Don’t Make These 3 Common Mistakes With Your Roof

These five common mistakes shorten the life of your roof, leading to expensive repairs. Every homeowner should safeguard against them.

 

  1. Allowing trees to grow too close to the roof.

 

Always trim your trees six to eight feet from their closest point to the house. You may trim them even further away if, while swaying in the wind, they brush your home.

 

The goal is to prevent them from touching your house at all. Scraping branches and limbs can damage paint, remove shingles, break windows, and allow water to access and damage your home.

 

Additionally, trimming branches away from your home reduces the chance for squirrels, raccoons, or other pests to get on your roof. These vermin see your home as just another source for food and even lodging. Do everything in your power to keep them away.

 

  1. Allowing birds, bats, or other animals to lodge on your house

 

Sure, it’s adorable when the birds put a nest up in the eaves. It’s especially cute when you can see the hatchlings lift their impossibly small beaks over the edge of the nest.

 

However, you are in a constant battle with nature. The whole purpose of a house is to keep nature out. Otherwise, you’d become a tent owner and call it a day.

 

So don’t tolerate any animal lodging in your house. Every place that an animal can get in even a few inches encourages them to dig and burrow, and potentially gives them access to a lot more real estate. Here they can cause thousands of dollars in damage.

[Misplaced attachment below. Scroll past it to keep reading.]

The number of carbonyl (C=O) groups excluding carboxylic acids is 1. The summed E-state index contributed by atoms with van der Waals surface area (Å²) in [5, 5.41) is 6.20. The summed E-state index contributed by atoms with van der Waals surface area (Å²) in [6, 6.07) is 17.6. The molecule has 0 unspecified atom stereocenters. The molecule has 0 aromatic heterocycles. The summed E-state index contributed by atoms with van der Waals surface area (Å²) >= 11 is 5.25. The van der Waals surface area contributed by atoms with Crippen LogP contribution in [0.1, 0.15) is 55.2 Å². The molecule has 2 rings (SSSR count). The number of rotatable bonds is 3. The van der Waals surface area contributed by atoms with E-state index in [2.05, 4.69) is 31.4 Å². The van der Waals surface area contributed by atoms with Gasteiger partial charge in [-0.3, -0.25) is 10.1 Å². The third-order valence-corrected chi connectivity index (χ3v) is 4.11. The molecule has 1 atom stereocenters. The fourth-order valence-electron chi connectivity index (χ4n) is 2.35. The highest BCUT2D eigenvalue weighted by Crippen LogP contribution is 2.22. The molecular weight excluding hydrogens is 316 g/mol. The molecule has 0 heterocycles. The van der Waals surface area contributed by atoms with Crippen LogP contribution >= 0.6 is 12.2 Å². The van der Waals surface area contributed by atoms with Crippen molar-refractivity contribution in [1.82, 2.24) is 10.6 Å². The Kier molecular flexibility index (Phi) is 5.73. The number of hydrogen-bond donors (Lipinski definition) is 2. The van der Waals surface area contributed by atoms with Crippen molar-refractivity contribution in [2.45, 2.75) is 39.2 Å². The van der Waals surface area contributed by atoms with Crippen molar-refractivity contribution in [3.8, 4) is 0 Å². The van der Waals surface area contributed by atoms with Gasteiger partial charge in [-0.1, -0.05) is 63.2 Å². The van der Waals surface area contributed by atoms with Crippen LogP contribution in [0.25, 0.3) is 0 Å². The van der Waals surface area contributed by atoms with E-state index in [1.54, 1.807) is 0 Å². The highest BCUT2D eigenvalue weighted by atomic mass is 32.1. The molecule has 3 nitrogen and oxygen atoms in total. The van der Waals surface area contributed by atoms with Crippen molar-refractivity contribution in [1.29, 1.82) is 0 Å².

For example, bat guano is a health hazard, and abatement costs involve expensive chemicals and equipment for the crew. It can also involve a few nights at a hotel while the crew cleans up.

 

  1. Not cleaning the gutters and drains

 

It is a perennial task on our honey-do list: cleaning the gutters. But there are so many reasons not to do it: the ladder is rickety, the ladder is hard to get out, it’s just … so … high.

 

However, water pooling in your gutters creates problems for you in your back yard as well as for your house.

 

Mosquitoes breed in pooled water in gutters or drains that don’t drain. This can have substantial impact on your enjoyment of your yard all summer. Also, an abundance of mosquitoes draws bats, who will want to burrow into your eaves and attic.

 

This water in your gutter is also a problem in the cusps of winter. Each freeze and thaw cycle means an expansion and a contraction. In this way the water tears at your screws and joints. It can cause the gutter to leak, fail completely, or even to fall from the house.

 

A conscientious homeowner adds these important tasks to their regular home maintenance review. Checking in and doing this work on a regular schedule means that these never become problems that require extra expense and effort.

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